I like the idea of giving producers a platform to sell their products to a wider audience than the folks who make it out to the local farmer's market each week. I am a fan of supporting folks who choose to grow food in sustainable ways, so a platform that takes much of the effort out of creating an online presence--enabling the farmers to continue doing what they do best (grow my food) gets my tail wagging like Robert Barker's. [If I had the skillz to make a gif of his tail zooming side to side and then circling to the left and then back to side to side, I would. Dog has talent.] I typed in my zip code and was impressed with the variety of products I could have delivered to me from Fairview Orchards and other producers. While I will continue to source my local Ohio maple syrup and local Ohio honey from my farmer's market, if you don't have access to your local producers you can get Vermont maple syrup delivered to your door. How cool is that?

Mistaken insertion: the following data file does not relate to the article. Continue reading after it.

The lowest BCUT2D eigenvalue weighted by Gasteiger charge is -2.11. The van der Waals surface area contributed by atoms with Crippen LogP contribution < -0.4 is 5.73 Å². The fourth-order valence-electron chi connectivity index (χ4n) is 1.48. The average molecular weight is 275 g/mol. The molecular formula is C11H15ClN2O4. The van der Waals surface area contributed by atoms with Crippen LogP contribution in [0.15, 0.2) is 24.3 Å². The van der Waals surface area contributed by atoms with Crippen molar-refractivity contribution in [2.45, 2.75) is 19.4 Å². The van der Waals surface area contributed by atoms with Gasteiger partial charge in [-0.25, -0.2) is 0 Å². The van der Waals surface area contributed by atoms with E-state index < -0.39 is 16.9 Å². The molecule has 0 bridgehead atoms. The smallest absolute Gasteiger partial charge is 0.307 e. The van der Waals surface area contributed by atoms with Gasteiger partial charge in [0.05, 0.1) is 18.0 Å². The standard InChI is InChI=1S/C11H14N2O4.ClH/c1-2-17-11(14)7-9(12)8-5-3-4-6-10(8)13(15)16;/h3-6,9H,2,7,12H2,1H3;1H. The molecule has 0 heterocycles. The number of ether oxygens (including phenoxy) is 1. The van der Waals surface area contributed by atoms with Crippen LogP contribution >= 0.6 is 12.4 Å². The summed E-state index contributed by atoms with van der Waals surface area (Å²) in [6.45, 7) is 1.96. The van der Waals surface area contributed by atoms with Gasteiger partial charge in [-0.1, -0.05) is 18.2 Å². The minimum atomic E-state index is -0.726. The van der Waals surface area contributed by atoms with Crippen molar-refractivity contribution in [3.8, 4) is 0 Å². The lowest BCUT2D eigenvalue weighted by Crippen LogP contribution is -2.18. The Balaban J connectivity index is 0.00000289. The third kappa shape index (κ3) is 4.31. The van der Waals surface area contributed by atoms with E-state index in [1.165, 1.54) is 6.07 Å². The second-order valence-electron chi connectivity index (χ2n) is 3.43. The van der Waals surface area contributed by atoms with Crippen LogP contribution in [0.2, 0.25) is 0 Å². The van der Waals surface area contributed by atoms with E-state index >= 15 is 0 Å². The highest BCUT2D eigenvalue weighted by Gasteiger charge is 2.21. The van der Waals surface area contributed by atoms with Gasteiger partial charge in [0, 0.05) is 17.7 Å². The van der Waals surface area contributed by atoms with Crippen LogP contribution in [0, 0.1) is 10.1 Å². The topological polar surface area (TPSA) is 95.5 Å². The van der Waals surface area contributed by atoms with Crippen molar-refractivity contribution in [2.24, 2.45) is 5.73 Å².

I thought it was pretty neat to get jujube fruits from Fairview Orchards. The package was on our doorstep, watched over by Robert Barker and Simon, when we arrived from a bike ride. A note telling me the fruit was picked 2 days before I received it gave me a little thrill. Just like when I pick up my Community Supported Agriculture (CSA) farm share, the folks who grew the produce put it into the box and I take it out of the box. That's awesome, and 100% why I agreed to do this post. Fairview Orchards is diversified (got to be, with short growing seasons and uncertain water supplies). You can find them on Facebook, Instagram, and Pinterest, and learn a bit about the Sean on the blog. Their storefront says it best:
"Fairview Orchards is a family owned & operated farm that cultivates a diverse variety of certified organic fruit such as Hass Avocados, Meyer Lemons, Blood Oranges, Figs, Specialty Tangerines, Jujubes & Pomegranates. Hand-picked and delivered or shipped fresh, we practice both traditional and sustainable farming methods while utilizing the latest technologies. Our farm is 100% powered by solar energy and is nestled in Ojai, California surrounded by rolling hills and the Topa Topa mountains. We are fortunate to have naturally rich soil and a great micro-climate that our trees and plants love."